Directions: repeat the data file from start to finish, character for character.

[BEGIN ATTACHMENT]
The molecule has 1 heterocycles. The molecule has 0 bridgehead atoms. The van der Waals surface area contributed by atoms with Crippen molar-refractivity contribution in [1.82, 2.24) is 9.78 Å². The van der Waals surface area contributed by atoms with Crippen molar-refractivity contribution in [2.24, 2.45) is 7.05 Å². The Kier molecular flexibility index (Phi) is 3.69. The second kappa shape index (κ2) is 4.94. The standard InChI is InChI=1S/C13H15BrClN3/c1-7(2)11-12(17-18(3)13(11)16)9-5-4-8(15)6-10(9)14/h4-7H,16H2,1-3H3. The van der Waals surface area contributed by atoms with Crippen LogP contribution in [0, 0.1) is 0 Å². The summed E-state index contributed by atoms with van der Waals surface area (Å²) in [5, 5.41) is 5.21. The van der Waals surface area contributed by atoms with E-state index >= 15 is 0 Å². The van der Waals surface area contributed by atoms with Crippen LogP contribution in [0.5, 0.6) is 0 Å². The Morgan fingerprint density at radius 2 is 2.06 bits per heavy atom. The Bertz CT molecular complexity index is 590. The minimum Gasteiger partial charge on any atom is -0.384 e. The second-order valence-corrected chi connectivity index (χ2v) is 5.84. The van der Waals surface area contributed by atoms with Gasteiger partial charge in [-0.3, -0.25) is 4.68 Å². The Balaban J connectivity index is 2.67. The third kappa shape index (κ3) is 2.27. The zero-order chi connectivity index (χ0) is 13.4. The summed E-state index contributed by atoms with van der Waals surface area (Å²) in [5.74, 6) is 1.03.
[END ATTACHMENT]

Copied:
The molecule has 1 heterocycles. The molecule has 0 bridgehead atoms. The van der Waals surface area contributed by atoms with Crippen molar-refractivity contribution in [1.82, 2.24) is 9.78 Å². The van der Waals surface area contributed by atoms with Crippen molar-refractivity contribution in [2.24, 2.45) is 7.05 Å². The Kier molecular flexibility index (Phi) is 3.69. The second kappa shape index (κ2) is 4.94. The standard InChI is InChI=1S/C13H15BrClN3/c1-7(2)11-12(17-18(3)13(11)16)9-5-4-8(15)6-10(9)14/h4-7H,16H2,1-3H3. The van der Waals surface area contributed by atoms with Crippen LogP contribution in [0, 0.1) is 0 Å². The summed E-state index contributed by atoms with van der Waals surface area (Å²) in [5, 5.41) is 5.21. The van der Waals surface area contributed by atoms with E-state index >= 15 is 0 Å². The van der Waals surface area contributed by atoms with Crippen LogP contribution in [0.5, 0.6) is 0 Å². The Morgan fingerprint density at radius 2 is 2.06 bits per heavy atom. The Bertz CT molecular complexity index is 590. The minimum Gasteiger partial charge on any atom is -0.384 e. The second-order valence-corrected chi connectivity index (χ2v) is 5.84. The van der Waals surface area contributed by atoms with Gasteiger partial charge in [-0.3, -0.25) is 4.68 Å². The Balaban J connectivity index is 2.67. The third kappa shape index (κ3) is 2.27. The zero-order chi connectivity index (χ0) is 13.4. The summed E-state index contributed by atoms with van der Waals surface area (Å²) in [5.74, 6) is 1.03.